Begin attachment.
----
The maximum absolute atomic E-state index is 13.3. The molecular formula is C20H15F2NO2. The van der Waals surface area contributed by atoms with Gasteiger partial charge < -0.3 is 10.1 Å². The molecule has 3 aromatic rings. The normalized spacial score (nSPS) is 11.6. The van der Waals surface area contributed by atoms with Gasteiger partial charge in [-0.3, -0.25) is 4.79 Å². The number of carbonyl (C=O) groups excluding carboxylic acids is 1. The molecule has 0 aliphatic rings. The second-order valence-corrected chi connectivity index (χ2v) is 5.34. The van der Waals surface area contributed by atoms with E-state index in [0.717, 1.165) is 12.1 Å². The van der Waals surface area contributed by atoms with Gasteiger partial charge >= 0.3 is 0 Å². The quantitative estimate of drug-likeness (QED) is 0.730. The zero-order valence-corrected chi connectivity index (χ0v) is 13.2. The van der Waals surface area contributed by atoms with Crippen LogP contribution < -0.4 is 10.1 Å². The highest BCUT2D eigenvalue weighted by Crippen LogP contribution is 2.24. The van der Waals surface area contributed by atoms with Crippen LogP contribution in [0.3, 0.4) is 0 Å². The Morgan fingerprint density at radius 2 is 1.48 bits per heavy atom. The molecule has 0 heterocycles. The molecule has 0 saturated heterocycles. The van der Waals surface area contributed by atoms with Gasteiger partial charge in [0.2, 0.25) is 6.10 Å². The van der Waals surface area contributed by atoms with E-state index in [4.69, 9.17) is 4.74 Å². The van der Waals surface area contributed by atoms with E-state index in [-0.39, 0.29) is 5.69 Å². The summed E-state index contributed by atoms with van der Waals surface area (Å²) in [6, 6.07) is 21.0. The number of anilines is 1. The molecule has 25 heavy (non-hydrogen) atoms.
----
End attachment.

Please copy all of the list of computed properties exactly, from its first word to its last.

The maximum absolute atomic E-state index is 13.3. The molecular formula is C20H15F2NO2. The van der Waals surface area contributed by atoms with Gasteiger partial charge < -0.3 is 10.1 Å². The molecule has 3 aromatic rings. The normalized spacial score (nSPS) is 11.6. The van der Waals surface area contributed by atoms with Gasteiger partial charge in [-0.3, -0.25) is 4.79 Å². The number of carbonyl (C=O) groups excluding carboxylic acids is 1. The molecule has 0 aliphatic rings. The second-order valence-corrected chi connectivity index (χ2v) is 5.34. The van der Waals surface area contributed by atoms with E-state index in [0.717, 1.165) is 12.1 Å². The van der Waals surface area contributed by atoms with Gasteiger partial charge >= 0.3 is 0 Å². The quantitative estimate of drug-likeness (QED) is 0.730. The zero-order valence-corrected chi connectivity index (χ0v) is 13.2. The van der Waals surface area contributed by atoms with Crippen LogP contribution < -0.4 is 10.1 Å². The highest BCUT2D eigenvalue weighted by Crippen LogP contribution is 2.24. The van der Waals surface area contributed by atoms with Crippen LogP contribution in [0.3, 0.4) is 0 Å². The Morgan fingerprint density at radius 2 is 1.48 bits per heavy atom. The molecule has 0 heterocycles. The molecule has 0 saturated heterocycles. The van der Waals surface area contributed by atoms with Gasteiger partial charge in [0.2, 0.25) is 6.10 Å². The van der Waals surface area contributed by atoms with E-state index in [4.69, 9.17) is 4.74 Å². The van der Waals surface area contributed by atoms with E-state index in [-0.39, 0.29) is 5.69 Å². The summed E-state index contributed by atoms with van der Waals surface area (Å²) in [6, 6.07) is 21.0. The number of anilines is 1. The molecule has 25 heavy (non-hydrogen) atoms.